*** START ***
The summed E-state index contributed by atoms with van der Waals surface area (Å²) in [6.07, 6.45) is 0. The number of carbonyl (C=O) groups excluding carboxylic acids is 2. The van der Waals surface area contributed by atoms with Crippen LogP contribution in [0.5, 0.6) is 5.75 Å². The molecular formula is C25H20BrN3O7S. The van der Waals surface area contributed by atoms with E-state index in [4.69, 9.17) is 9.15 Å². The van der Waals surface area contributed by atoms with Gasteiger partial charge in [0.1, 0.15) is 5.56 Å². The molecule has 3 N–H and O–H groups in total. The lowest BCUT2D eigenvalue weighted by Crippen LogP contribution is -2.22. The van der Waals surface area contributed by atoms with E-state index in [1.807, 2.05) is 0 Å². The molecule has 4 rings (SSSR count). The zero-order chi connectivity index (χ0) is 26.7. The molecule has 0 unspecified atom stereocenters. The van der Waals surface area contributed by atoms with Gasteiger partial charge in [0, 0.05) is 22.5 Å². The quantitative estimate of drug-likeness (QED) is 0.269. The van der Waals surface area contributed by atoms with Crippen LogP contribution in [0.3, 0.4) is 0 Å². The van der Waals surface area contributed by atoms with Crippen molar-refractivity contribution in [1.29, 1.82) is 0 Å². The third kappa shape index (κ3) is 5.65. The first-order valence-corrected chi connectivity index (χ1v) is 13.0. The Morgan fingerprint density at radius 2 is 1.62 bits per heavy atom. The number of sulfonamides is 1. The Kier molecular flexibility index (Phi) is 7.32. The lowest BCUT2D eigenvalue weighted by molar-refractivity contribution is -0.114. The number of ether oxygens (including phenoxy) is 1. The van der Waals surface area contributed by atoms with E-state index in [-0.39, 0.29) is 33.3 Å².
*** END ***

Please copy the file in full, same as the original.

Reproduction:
The summed E-state index contributed by atoms with van der Waals surface area (Å²) in [6.07, 6.45) is 0. The number of carbonyl (C=O) groups excluding carboxylic acids is 2. The van der Waals surface area contributed by atoms with Crippen LogP contribution in [0.5, 0.6) is 5.75 Å². The molecular formula is C25H20BrN3O7S. The van der Waals surface area contributed by atoms with E-state index in [4.69, 9.17) is 9.15 Å². The van der Waals surface area contributed by atoms with Gasteiger partial charge in [0.1, 0.15) is 5.56 Å². The molecule has 3 N–H and O–H groups in total. The lowest BCUT2D eigenvalue weighted by Crippen LogP contribution is -2.22. The van der Waals surface area contributed by atoms with E-state index in [1.807, 2.05) is 0 Å². The molecule has 4 rings (SSSR count). The zero-order chi connectivity index (χ0) is 26.7. The molecule has 0 unspecified atom stereocenters. The van der Waals surface area contributed by atoms with Gasteiger partial charge in [0, 0.05) is 22.5 Å². The quantitative estimate of drug-likeness (QED) is 0.269. The van der Waals surface area contributed by atoms with Crippen LogP contribution in [0.3, 0.4) is 0 Å². The van der Waals surface area contributed by atoms with Crippen molar-refractivity contribution in [1.29, 1.82) is 0 Å². The third kappa shape index (κ3) is 5.65. The first-order valence-corrected chi connectivity index (χ1v) is 13.0. The Morgan fingerprint density at radius 2 is 1.62 bits per heavy atom. The number of sulfonamides is 1. The Kier molecular flexibility index (Phi) is 7.32. The lowest BCUT2D eigenvalue weighted by molar-refractivity contribution is -0.114. The number of ether oxygens (including phenoxy) is 1. The van der Waals surface area contributed by atoms with E-state index in [-0.39, 0.29) is 33.3 Å².